November 15 was always a very significant day in my parent’s lives as they got married on November 15, 1948.
They both lived to see their 60th anniversary in 2008 and this is now the fourth since Father died. While there were never any major parties or the like, they always marked their Anniversary by exchanging presents and by going on some sort of outing ~ maybe lunch out or a picnic by the sea if the weather was fine.
I’ve struggled with November 15th since Mother died in 2oo9. It’s a date that’s etched in my life calendar because of the ‘ceremony’ that always surrounded it and the recalling of memories of that day that they tied the knot.
I wrote about possible plans for the day last year but in the end I didn’t do much more than write ~ I simply wasn’t able. I just wasn’t emotionally ready.
This year I felt different and I spent some lovely time today in celebrating a marriage that was fundamentally important to giving me life itself.
I was rather surprised to find that November 15th in 1948 fell on a Monday. I don’t know if Monday weddings were more common back then than they are now. I don’t know of any other couple who got married on a Monday!
So, I made my way to Annestown Beach this morning; had the obligatory cup of coffee, a paddle and carved a little memorial in the sand. It all felt so right and the gorse was in full bloom out around there ~ when the gorse is out of bloom, kissing’s out of season.
Today seemed just the right day to buy my snowdrop and hyacinth bulbs ~ always such symbols of hope and inextricably linked to this time of year, especially for Mother.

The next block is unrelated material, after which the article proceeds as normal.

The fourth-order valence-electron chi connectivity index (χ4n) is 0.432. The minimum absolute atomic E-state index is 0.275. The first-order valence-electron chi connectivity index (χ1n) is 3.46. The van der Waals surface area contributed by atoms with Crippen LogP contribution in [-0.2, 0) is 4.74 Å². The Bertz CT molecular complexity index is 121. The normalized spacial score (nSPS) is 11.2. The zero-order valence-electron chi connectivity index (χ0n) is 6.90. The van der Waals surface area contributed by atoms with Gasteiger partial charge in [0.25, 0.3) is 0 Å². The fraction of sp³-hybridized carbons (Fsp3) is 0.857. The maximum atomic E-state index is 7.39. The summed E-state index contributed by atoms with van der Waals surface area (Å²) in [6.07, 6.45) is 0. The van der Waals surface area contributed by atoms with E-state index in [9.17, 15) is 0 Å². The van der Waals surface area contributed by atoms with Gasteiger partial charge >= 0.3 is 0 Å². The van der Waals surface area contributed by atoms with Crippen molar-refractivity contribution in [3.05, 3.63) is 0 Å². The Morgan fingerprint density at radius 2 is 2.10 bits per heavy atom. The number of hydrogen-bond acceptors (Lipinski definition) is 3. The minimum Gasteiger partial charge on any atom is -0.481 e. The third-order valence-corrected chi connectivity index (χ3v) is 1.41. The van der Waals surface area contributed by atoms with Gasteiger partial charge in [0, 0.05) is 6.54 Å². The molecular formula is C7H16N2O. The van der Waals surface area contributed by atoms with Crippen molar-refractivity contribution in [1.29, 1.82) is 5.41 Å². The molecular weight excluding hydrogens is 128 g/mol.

On the way home, I decided to call into The Majestic Hotel here in Tramore. That’s where Mother and Father had their wedding reception. The hotel has been rebuilt since those days as you can see from the following photos:
Even though the buildings are different, I half expected to see the wedding party arrive into the hotel as I was sitting there sipping my latte.
Tramore Beach that was so special to both Mother and Father and where we shared so, so many precious hours, days and moments was my last stop.
There is was, just as it was back in November 1948, being watched over by the Metal Man and whispering its everlasting words of love.
In conclusion, I would say from my experience, that the grieving process is very different for each individual and for each death in an individual’s life. Perhaps a good rule of thumb is only to do things when they feel right ~ not when you or someone else thinks the time should be right.
This above all: to thine own self be true,
And it must follow, as the night the day,
Thou canst not then be false to any man. (William Shakespeare ~ Hamlet Act 1)